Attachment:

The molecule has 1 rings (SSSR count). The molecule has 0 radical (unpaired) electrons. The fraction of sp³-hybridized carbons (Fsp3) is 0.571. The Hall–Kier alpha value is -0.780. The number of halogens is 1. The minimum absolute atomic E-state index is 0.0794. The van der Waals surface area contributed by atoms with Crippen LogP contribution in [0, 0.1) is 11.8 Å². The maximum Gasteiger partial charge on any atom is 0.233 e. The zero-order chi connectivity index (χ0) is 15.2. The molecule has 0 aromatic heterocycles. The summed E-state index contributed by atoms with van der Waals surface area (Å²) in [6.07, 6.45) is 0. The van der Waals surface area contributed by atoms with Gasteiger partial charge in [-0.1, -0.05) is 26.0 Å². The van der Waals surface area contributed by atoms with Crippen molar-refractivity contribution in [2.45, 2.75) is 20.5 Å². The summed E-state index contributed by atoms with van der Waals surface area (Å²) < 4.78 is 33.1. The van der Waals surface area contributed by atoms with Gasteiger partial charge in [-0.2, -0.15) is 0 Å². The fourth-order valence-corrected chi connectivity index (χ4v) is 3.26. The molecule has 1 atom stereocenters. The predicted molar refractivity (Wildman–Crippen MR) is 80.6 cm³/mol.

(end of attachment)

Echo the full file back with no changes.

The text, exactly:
The molecule has 1 rings (SSSR count). The molecule has 0 radical (unpaired) electrons. The fraction of sp³-hybridized carbons (Fsp3) is 0.571. The Hall–Kier alpha value is -0.780. The number of halogens is 1. The minimum absolute atomic E-state index is 0.0794. The van der Waals surface area contributed by atoms with Crippen LogP contribution in [0, 0.1) is 11.8 Å². The maximum Gasteiger partial charge on any atom is 0.233 e. The zero-order chi connectivity index (χ0) is 15.2. The molecule has 0 aromatic heterocycles. The summed E-state index contributed by atoms with van der Waals surface area (Å²) in [6.07, 6.45) is 0. The van der Waals surface area contributed by atoms with Gasteiger partial charge in [-0.1, -0.05) is 26.0 Å². The van der Waals surface area contributed by atoms with Crippen molar-refractivity contribution in [2.45, 2.75) is 20.5 Å². The summed E-state index contributed by atoms with van der Waals surface area (Å²) < 4.78 is 33.1. The van der Waals surface area contributed by atoms with Gasteiger partial charge in [-0.2, -0.15) is 0 Å². The fourth-order valence-corrected chi connectivity index (χ4v) is 3.26. The molecule has 1 atom stereocenters. The predicted molar refractivity (Wildman–Crippen MR) is 80.6 cm³/mol.